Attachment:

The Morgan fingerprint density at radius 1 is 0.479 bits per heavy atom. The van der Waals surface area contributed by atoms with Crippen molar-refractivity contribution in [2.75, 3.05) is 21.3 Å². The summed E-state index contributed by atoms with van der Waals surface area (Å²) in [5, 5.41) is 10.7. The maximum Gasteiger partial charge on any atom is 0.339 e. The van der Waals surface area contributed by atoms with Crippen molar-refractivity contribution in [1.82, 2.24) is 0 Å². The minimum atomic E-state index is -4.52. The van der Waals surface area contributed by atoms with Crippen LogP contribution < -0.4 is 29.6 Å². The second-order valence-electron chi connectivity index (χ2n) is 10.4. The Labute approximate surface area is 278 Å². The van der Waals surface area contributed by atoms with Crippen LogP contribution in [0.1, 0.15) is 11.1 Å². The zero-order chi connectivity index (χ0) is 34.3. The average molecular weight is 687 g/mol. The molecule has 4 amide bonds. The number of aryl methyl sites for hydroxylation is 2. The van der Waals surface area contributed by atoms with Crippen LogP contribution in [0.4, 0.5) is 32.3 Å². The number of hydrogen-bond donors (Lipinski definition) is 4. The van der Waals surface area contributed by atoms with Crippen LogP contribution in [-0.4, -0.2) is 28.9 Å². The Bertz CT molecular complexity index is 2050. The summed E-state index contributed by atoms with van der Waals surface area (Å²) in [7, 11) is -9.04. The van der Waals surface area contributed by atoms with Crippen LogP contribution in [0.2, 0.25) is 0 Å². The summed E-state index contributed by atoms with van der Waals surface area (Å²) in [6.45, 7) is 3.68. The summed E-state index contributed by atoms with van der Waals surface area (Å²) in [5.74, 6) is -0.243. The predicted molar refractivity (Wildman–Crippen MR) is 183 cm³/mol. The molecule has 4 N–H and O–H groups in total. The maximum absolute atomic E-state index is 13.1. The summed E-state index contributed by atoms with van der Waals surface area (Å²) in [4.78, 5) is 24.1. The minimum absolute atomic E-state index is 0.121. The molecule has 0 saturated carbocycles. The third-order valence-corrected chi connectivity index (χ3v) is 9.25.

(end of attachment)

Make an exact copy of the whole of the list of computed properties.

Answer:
The Morgan fingerprint density at radius 1 is 0.479 bits per heavy atom. The van der Waals surface area contributed by atoms with Crippen molar-refractivity contribution in [2.75, 3.05) is 21.3 Å². The summed E-state index contributed by atoms with van der Waals surface area (Å²) in [5, 5.41) is 10.7. The maximum Gasteiger partial charge on any atom is 0.339 e. The van der Waals surface area contributed by atoms with Crippen molar-refractivity contribution in [1.82, 2.24) is 0 Å². The minimum atomic E-state index is -4.52. The van der Waals surface area contributed by atoms with Crippen LogP contribution < -0.4 is 29.6 Å². The second-order valence-electron chi connectivity index (χ2n) is 10.4. The Labute approximate surface area is 278 Å². The van der Waals surface area contributed by atoms with Crippen LogP contribution in [0.1, 0.15) is 11.1 Å². The zero-order chi connectivity index (χ0) is 34.3. The average molecular weight is 687 g/mol. The molecule has 4 amide bonds. The number of aryl methyl sites for hydroxylation is 2. The van der Waals surface area contributed by atoms with Crippen LogP contribution in [0.4, 0.5) is 32.3 Å². The number of hydrogen-bond donors (Lipinski definition) is 4. The van der Waals surface area contributed by atoms with Crippen LogP contribution in [-0.4, -0.2) is 28.9 Å². The Bertz CT molecular complexity index is 2050. The summed E-state index contributed by atoms with van der Waals surface area (Å²) in [7, 11) is -9.04. The van der Waals surface area contributed by atoms with Crippen LogP contribution in [0.2, 0.25) is 0 Å². The summed E-state index contributed by atoms with van der Waals surface area (Å²) in [6.45, 7) is 3.68. The summed E-state index contributed by atoms with van der Waals surface area (Å²) in [5.74, 6) is -0.243. The predicted molar refractivity (Wildman–Crippen MR) is 183 cm³/mol. The molecule has 4 N–H and O–H groups in total. The maximum absolute atomic E-state index is 13.1. The summed E-state index contributed by atoms with van der Waals surface area (Å²) in [4.78, 5) is 24.1. The minimum absolute atomic E-state index is 0.121. The molecule has 0 saturated carbocycles. The third-order valence-corrected chi connectivity index (χ3v) is 9.25.